And another story is connected to our classic rock’n’roll style, which was our main genre at that time. I think it was 1989. My friend Slava, nicknamed Plokhish (Baddie – the name is taken from a famous character in Soviet literature) and I looked into a thrift store window (a Soviet version of a second hand shop) and saw there real creepers [Richard’s note – Teddy Boys will know these shoes of course, which we used to call “brothel creepers”] or, as we called them, “semolina shoes” ! They were clearly made and customised by some crafty Russian shoemaker. They differed in design from the classic creepers, but the main element – a thick corrugated sole – made a strong impression on us. They cost 6 roubles, not so expensive in those days and Slava quickly bought them. I should have been happy for him, but I snapped my cap (Russian expression), because those shoes were too small for me, otherwise I would have bought them from Plokhish for a larger sum. Then it was Slava’s turn to snap his cap – having changed into his new shoes, he walked a couple of kilometers in these creepers and the soles crumbled into dust ! Whether it was some kind of faux rubber, or simply they were too old, the soles fell apart and Slava was not able to restore the shoes in any shoe workshop. He was so sad ! Now Slava is an Orthodox priest; a bit of a change from his earlier days, when he used to wear a worn leather jacket with an inscription in white paint on the back – “God save the KGB” !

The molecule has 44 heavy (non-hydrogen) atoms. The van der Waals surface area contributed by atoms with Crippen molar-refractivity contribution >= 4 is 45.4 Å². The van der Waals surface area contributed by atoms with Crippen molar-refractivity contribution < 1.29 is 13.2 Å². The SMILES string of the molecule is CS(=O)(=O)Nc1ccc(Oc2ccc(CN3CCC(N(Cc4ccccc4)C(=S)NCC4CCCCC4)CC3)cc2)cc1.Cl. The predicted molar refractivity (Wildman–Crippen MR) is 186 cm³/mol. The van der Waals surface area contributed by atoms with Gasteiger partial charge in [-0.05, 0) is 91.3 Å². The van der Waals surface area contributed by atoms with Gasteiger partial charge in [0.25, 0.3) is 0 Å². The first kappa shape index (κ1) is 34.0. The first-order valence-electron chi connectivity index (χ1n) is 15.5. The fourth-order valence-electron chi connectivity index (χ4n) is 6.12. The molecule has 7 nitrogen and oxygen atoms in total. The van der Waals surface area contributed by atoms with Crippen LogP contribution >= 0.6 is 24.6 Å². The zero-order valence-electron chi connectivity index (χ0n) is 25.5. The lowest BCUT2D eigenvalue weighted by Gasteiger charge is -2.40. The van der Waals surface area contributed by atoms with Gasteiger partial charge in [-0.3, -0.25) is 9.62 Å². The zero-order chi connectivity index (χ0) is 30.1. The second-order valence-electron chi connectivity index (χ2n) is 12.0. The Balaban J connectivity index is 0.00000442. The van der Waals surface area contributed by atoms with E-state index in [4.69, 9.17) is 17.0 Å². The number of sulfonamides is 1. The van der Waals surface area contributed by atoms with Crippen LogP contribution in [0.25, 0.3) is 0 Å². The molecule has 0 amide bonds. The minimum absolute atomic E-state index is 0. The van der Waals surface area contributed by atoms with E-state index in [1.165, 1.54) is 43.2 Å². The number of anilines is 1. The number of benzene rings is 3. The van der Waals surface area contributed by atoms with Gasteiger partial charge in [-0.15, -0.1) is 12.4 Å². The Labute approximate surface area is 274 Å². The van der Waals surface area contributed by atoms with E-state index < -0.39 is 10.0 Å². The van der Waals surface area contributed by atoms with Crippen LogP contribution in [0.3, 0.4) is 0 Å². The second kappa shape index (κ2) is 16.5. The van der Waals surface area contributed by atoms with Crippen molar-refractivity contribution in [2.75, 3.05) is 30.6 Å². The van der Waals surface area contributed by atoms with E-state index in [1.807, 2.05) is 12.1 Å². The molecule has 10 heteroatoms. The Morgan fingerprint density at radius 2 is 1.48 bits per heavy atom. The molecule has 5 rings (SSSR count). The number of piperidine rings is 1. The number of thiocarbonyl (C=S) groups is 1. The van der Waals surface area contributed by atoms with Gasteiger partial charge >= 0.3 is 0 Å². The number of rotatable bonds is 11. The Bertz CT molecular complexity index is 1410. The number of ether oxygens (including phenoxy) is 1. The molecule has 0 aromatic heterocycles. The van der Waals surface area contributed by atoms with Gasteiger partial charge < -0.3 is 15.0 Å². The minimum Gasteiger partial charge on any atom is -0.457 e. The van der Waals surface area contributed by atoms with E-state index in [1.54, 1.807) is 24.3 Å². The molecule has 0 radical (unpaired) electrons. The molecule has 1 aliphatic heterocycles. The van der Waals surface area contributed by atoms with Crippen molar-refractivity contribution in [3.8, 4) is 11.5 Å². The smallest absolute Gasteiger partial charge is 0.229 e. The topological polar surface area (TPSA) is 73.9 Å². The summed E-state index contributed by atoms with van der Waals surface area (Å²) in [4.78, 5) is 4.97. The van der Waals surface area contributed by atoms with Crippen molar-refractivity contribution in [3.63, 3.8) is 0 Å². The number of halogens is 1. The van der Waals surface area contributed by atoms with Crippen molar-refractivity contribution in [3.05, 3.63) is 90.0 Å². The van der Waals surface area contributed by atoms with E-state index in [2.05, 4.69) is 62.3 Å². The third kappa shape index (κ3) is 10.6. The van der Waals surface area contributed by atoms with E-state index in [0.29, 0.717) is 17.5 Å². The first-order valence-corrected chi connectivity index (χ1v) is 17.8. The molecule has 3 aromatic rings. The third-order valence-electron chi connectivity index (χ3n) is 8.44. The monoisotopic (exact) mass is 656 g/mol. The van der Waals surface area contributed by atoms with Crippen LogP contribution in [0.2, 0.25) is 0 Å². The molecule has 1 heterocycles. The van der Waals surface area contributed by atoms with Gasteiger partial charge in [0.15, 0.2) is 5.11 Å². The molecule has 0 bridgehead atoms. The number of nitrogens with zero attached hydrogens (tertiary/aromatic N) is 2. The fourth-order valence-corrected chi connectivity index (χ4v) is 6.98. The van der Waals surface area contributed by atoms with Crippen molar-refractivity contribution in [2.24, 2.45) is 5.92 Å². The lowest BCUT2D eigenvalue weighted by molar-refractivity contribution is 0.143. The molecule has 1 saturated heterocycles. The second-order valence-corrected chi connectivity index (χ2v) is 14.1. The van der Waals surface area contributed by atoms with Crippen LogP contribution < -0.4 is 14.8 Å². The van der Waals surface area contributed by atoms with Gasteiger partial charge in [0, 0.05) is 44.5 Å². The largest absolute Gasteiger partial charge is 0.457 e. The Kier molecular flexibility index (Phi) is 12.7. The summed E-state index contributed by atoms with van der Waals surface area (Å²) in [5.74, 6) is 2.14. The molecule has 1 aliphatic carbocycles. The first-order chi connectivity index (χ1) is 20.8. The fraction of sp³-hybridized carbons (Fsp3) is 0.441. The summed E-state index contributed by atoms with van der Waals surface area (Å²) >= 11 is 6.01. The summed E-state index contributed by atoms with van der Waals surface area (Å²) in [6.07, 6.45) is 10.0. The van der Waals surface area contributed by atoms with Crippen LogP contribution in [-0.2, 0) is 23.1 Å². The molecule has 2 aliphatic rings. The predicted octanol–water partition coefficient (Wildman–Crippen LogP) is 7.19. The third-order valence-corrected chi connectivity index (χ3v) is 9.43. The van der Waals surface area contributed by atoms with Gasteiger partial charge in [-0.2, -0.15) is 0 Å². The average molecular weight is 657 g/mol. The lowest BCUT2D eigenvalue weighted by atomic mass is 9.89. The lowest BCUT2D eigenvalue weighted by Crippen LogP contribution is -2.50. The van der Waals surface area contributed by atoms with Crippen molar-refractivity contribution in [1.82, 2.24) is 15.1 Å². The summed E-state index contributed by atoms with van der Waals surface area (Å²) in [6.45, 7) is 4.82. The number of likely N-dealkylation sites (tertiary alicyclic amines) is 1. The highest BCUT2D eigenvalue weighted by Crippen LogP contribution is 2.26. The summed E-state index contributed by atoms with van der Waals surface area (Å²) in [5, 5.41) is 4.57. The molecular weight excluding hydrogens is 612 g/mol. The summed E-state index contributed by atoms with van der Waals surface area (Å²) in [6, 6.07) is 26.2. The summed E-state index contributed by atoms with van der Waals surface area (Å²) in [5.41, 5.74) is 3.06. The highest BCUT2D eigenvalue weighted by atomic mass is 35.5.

Of the Russian performers, I respect the Mean Traitors the most – I believe that they influenced not only Russian, but also the entire world of rock’n’roll and psychobilly in particular. Prior to the release of their “From Psychobilly Land” CD, psychobilly had neither such crazy speed nor such original rhythm structure. Even the sound production of their guitarist and leader Stas Bogorad had its own specific features. Piercing hysterical vocals are another original feature of theirs. As for the Russian-speaking rock’n’roll music writers, here I want to pay tribute to Mike Naumenko and Zoopark – their influence on Russian rock’n’roll is unconditional. Mike’s lyrics are simple, witty and vital – what more do you need for a rock lyric? Richard, do you remember our discussion about Sham 69 via email? [Richard’s note – I do ! Sham 69 were a brilliant band especially in the 1970s – wild, raucous and authentic] Why did I remember this? Here is Jimmy Pursey’s (Sham 69’s lead singer) text: “Is this me or is this you ? Look in the mirror, Who do you see ? Do you see you ? Or do you see me ?” And here is the text of Mike Naumenko: “I’m an ordinary guy, I’m simple as can be. I’m just like him. I’m just like you. I don’t see the point in talking to me, It’s exactly the same as talking to you.” Different languages, but the meaning is the same ! This means that in different countries sub-cultural people think alike !